Kij Johnson won the 2009 Nebula award for best science fiction short story with "Spar," an unrelenting tale about an astronaut trapped in an escape pod with an alien life form that blindly assaults her over and over. "She feels it everywhere inside," Johnson writes, "tendrils moving in her nostrils, thrusting against her eardrums, coiled besides the corners of her eyes." The following year, she won the prize again for "Ponies," a short short that begins with the surface sweetness of little girls playing with cartoon-like horses before taking a sharp turn with a chilling allegory of adolescent popularity dynamics.
And then, the year after that, she received another Nebula for her novella "The Man Who Bridged the Mist." This story takes full advantage of its greater length, slowly exploring the psyche of Kit, an architect sent to an outpost at the remote end of an empire to build a bridge that will span a turbulent river of mist. Kit falls in love with Rasali, the woman who runs the main ferry connecting the towns of Nearside and Farside, even as he realizes that his bridge will make her job obsolete. The depth of Johnson's portrayal of their relationship is matched by her attention to the details of life in her fantasy kingdom, a setting somewhat further along than the medieval but not quite modern, with mysterious beasts lurking under the mist ready to devour unprepared travelers.
Like these three, the other stories collected in At the Mouth of the River of Bees exhibit a captivating blend of psychological realism and hallucinatory vision, with animals often playing a central role. In the title story, a young woman and her aging dog are driving across Montana when the highway is closed due to the overflowing of the Bee River--which turns out to be quite literally named. "The Evolution of Trickster Stories Among the Dogs of North Park After the Change" takes place in a world where pets have gained the ability of speech and are abandoned by their freaked-out owners. ("Sometimes we think we want to know what our dogs think," Johnson writes. "We don't, not really.") Two stories set in ancient Japan, "Fox Magic" and "The Cat Who Walked a Thousand Miles," are embryonic versions of Johnson's novels The Fox Woman and Fudoki.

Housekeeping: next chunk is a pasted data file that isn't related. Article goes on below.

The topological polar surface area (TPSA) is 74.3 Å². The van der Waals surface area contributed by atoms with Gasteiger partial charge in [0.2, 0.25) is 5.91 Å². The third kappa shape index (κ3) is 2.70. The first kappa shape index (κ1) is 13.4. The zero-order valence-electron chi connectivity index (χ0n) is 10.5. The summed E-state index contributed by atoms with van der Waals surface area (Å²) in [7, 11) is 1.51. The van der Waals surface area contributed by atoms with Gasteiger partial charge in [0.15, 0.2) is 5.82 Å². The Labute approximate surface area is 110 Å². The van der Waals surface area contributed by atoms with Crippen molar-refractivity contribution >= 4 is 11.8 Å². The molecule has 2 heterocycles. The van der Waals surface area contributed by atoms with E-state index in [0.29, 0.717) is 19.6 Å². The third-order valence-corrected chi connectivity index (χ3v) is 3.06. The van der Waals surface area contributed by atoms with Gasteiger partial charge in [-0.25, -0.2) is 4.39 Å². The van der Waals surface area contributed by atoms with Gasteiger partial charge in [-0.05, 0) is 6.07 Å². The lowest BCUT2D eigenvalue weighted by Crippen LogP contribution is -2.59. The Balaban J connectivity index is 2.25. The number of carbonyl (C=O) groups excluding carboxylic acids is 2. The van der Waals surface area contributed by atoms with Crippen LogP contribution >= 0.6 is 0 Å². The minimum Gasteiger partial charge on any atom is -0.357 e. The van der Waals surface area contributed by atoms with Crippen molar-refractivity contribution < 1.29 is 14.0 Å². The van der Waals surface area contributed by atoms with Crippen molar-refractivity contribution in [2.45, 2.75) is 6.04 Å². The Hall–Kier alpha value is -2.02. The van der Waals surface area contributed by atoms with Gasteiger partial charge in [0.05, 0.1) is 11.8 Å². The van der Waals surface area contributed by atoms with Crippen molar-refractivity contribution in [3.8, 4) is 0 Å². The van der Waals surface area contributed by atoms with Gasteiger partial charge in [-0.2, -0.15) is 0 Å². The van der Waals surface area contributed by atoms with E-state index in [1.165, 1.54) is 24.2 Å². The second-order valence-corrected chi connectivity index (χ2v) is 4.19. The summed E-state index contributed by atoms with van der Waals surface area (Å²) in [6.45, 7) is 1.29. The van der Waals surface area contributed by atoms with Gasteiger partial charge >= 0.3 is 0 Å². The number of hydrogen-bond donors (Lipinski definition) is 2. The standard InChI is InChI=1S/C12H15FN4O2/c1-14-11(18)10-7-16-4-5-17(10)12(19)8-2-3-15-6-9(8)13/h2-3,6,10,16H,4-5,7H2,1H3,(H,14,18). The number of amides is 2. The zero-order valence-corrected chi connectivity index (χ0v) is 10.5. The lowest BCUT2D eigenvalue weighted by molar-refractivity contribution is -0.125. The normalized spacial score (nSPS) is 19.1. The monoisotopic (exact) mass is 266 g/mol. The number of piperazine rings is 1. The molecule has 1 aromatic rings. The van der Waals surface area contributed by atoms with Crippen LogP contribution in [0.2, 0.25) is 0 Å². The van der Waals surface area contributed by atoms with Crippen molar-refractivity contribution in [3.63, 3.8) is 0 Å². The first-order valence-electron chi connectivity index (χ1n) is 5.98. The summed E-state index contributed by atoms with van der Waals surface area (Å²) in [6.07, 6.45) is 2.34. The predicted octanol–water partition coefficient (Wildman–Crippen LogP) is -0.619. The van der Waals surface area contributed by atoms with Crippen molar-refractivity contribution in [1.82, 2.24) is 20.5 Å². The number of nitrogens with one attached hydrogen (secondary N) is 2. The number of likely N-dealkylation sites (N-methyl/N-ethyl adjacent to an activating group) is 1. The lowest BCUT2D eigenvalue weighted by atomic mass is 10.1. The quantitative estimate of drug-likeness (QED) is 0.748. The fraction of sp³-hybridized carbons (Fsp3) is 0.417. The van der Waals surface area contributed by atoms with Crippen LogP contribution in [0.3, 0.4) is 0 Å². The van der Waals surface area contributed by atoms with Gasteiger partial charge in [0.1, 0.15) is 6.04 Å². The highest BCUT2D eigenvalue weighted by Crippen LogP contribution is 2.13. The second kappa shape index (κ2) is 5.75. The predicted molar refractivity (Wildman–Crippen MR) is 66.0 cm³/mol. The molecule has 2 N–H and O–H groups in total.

Johnson shifts easily from domestic dramas ("The Bitey Cat") to conflicts on a vast alien landscape ("The Horse Raiders"), hitting many points in between. When she's at her best, the small emotional moments are as likely to linger in your memory as the fantastic imagery. --Ron Hogan, founder of Beatrice.com
Shelf Talker: Johnson would fit quite comfortably on a shelf with Karen Russell, Erin Morgenstern and others who hover in the simultaneous state of being both "literary" and "fantasy" writers.